After T was invalided home, 1 became assistant editor of the Royal Magazine, which is published by Messrs. Pearson, who also publish M.A.P., and it is this feeling of loyalty to the firm I served which has overcome my scruples about talking of such a thing as personal success. After leaving Messrs Pearson, I was appointed secretary and treasurer of the Royal Scotch Geographical Society. T, however, gave up this post on being asked to contest Dundee at the last General Election. It was a forlorn hope, but was amusing in many ways, for the Dundee people are noted hecklers. Throughout the whole of the contest I received the utmost courtesy from the opposite side.

On one occasion when I had to address a meeting I missed my train, and had to take a special to get

through. I arived at the hall just in time to hear the chairman apologising for mv absence. J, however, made my speech. What my opponents thought of it was voiced by one of them, who got up and said: ‘‘lie took a special train to get here, and when he got here what did he say? nothing.”

1 need scarcely remind you that T was defeated, and I became personal assistant to Mr. W illiam Beardmore, the head of the firm of great armourplate makers and batteship builders, and he was one of mv princinal supporters in the expedition, and helped me in financing it.

The financing of the expedition was no easy matter, and getting the money for it might almost be regarded as my first sucess. 1 wore out a good deal of shoe-leather in London and elsewhere, going to see people, and I spent many postage stamps in writing letters to get others to help the new expedition. T, however, obtained little assistance from most of those to whom I applied. I was sufficienti}fortunate, however, to find enough people to believe in me and to guarantee me a large part of the money required for the enterprise. d hese guarantees will now be paid off by me. This, I hone, will be done by my lectures and bv the sale of my book which will be published later in the vear.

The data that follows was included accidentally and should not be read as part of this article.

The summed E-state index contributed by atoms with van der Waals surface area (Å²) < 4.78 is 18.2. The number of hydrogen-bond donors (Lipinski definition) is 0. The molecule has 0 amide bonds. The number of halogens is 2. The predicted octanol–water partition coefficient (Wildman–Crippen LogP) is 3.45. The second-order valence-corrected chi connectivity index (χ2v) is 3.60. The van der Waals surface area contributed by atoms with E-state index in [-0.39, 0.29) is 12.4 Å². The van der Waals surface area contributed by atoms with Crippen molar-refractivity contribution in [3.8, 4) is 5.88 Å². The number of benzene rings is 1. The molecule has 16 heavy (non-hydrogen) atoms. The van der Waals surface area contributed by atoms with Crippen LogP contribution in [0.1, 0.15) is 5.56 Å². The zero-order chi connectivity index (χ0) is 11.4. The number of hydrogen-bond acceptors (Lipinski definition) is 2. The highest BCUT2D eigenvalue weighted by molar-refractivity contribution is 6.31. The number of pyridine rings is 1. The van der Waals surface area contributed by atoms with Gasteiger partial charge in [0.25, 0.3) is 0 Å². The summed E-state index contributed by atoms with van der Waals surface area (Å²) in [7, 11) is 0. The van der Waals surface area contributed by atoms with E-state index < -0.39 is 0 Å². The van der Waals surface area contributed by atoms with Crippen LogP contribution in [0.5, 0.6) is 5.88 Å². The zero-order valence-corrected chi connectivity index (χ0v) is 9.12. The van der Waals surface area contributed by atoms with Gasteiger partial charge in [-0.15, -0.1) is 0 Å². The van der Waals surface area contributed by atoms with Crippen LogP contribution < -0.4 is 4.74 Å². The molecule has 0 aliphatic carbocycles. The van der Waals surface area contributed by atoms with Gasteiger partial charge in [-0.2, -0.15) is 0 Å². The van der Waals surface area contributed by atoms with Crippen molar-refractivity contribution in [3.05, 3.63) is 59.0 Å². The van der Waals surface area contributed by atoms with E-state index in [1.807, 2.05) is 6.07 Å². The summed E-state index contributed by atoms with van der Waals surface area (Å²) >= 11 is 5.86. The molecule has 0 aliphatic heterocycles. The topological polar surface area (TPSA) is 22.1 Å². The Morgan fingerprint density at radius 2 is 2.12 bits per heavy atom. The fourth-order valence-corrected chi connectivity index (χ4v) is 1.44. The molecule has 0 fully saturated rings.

Some other monev I obtained from relations and friends, but the old}public assistance 1 received were sums of £5,000 from Ihe Commonwealth Barhamen! of Australia, and £1,000 from the New Zealand Government. In addition to the £1,000, the New Zealand Government paid half the towage of the Nimrod from New Zealand to the ice, and gave Iree port dues and everv possible assistance to the ex pedition. I lie interest and enlluis ¡asm displaced in Australia and New Zealand towards our work were among the most marked feature of

the whole expedition, and we who took part in it will never cease to appreciate them.

( tn these guarantees and the funds I have mentioned, I opened a little office in London, and, with the assistance of one man, Mr. Alfred Reich I set about preparing the expedition. I laving the equipment in our own hands and not having to wait for committees, we naturallv got ahead very quickly. The formal announcement that the Antarctic expedition was to start was made cm February 12th. and on the following August 6th we sailed from Cowes, after their Majesties had inspected the ship and the Queen had entrusted to us her Union Jack to carrv to the South. On January ist. 190S. at 4 p.m. we cast oft’ from New Zealand.

1 naturall}' cannot go into the details of the expedition here. The work that has been done is aireadv known in outline, and the full narrative will appear before the end of the year. \ he scientific results will take longer to prepare, and therefore to publish : but, in talking of the success of the expedition. I must mention that it is not mv success alone, for I am not “the onlv pebble on the beach.” It was due to the unit}' of purpose, the irregardlessness of self, the desire to give and take of the fourteen men who were on the shore party with me. and the twentv-two men on the ship which made the expedition as successful as it has been generously described to me bv the world.

If I went into the recital of the work and energy, the thought and endeavors, of mv comrades. I could till pages of M. A. R. before 1 did justice to them. Here, 1 can onlv say I owe them a debt of gratitude as the leader of the party: and the world, which will profit in future from the scientific work done on the expedition, will recognize that they are responsible in the greatest pos-

sible measure for the work which was carried through. With regard to the success, I recognize, as every man must recognize, that the pioneer of every movement is largely responsible for the success of those who follow him.